R^2 = 8/(2-sin^2 θ) Convert to rectangular form?

1. Oct 2, 2011

Jurrasic

Is it right to multiply everything on both sides first, by the (2-sin^2 θ) ? Why would you want to do that? In terms of how it should look, and what variable to solve for, what exactly is the goal here and why?

2. Oct 2, 2011

vela

Staff Emeritus
Yes, you can do that. When converting to rectangular form, you want to get each sine and cosine multiplied by R because x=R cos θ and y=R sin θ. (I'm assuming you're working with polar coordinates here.) Here you have sin2 θ, so you want it multiplied by R2, one factor of R for each sine.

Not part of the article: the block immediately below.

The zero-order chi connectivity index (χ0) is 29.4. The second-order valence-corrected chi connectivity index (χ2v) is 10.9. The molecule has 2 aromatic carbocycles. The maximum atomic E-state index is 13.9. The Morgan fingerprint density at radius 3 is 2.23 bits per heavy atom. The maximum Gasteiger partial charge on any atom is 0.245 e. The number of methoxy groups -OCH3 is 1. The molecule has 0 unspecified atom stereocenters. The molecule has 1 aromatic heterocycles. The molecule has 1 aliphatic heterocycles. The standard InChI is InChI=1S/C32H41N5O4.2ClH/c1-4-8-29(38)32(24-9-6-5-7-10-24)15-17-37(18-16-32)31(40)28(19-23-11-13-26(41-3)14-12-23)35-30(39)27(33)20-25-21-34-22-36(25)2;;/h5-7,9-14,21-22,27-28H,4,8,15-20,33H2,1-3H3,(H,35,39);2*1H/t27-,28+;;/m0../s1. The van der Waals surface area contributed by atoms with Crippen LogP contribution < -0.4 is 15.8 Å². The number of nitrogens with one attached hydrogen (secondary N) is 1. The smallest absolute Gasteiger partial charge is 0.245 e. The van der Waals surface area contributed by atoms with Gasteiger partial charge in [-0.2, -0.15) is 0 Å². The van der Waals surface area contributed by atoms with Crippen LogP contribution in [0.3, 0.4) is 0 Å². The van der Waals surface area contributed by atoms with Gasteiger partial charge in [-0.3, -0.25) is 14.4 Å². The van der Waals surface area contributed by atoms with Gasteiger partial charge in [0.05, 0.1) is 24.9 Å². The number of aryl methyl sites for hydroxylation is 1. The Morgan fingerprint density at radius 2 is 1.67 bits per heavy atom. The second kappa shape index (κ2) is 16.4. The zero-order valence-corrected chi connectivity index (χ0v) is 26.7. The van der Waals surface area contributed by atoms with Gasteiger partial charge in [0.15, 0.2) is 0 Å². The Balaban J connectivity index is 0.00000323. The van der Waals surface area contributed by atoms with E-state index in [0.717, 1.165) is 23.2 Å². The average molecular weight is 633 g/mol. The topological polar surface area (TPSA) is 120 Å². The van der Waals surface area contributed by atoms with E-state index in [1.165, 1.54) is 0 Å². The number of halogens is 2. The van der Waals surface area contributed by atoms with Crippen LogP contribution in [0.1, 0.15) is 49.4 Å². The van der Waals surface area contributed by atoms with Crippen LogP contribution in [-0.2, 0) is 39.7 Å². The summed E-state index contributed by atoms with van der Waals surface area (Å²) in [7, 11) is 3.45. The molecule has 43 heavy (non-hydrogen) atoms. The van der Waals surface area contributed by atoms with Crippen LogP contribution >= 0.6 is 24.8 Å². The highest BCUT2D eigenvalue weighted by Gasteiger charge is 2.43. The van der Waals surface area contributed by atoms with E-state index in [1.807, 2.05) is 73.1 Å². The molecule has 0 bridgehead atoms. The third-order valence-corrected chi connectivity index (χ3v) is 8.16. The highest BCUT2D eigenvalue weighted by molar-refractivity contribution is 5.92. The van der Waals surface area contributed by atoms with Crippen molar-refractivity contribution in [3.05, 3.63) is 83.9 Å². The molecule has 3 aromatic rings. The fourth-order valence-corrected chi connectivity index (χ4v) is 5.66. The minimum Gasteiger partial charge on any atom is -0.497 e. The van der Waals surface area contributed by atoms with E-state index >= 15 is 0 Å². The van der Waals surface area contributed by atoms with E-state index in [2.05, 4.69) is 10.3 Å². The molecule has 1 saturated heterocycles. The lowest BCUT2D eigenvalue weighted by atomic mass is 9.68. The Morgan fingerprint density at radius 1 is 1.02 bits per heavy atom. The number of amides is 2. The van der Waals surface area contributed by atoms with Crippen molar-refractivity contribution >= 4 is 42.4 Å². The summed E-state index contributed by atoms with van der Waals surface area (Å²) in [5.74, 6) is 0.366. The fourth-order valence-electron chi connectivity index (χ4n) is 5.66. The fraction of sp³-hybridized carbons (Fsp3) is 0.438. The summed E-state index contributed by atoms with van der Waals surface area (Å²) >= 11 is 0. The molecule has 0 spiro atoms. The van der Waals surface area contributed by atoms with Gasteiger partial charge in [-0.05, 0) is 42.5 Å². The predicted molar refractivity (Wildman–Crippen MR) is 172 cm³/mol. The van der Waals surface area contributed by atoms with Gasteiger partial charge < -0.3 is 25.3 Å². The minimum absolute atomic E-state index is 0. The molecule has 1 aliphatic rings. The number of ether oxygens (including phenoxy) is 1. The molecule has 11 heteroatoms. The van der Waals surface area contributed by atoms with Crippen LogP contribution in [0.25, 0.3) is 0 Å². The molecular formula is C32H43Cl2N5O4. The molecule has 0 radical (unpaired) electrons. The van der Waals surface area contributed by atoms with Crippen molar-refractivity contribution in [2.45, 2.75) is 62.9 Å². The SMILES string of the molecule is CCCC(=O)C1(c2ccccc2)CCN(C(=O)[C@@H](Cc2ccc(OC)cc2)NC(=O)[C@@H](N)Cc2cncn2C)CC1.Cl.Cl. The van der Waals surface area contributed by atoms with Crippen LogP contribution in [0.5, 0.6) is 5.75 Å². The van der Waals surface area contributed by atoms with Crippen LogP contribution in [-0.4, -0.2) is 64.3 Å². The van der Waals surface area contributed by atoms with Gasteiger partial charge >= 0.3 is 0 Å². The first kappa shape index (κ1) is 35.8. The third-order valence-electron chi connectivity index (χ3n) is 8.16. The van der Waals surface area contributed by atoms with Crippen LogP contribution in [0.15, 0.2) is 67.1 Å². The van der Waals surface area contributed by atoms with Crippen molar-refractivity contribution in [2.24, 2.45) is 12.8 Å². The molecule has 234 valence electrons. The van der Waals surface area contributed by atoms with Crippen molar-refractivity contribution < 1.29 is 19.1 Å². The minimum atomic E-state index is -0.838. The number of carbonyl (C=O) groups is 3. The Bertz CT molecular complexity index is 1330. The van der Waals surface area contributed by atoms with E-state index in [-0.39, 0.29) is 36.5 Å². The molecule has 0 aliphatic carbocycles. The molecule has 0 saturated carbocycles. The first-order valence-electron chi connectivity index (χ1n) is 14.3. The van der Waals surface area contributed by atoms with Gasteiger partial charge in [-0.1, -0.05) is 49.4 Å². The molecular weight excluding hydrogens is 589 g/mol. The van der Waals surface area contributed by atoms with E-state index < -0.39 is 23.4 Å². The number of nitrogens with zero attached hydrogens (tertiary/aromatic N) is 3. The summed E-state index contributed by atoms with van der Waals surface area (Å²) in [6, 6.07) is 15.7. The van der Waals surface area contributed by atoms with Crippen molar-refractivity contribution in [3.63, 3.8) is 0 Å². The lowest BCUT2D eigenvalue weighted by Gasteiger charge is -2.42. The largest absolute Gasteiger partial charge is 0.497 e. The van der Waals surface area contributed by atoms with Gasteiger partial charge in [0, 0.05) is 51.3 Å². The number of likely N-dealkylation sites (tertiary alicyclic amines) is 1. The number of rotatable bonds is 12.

Last edited: Oct 2, 2011
3. Oct 2, 2011

eumyang

You don't necessarily solve for a variable. The goal is to rewrite the equation so that the variables are x's and y's, not r's and θ's. After multiplying both sides by the denominator, add sin2 θ to both sides, and then use the equations that vela gave you. (They are the same one's I mentioned in your previous thread.)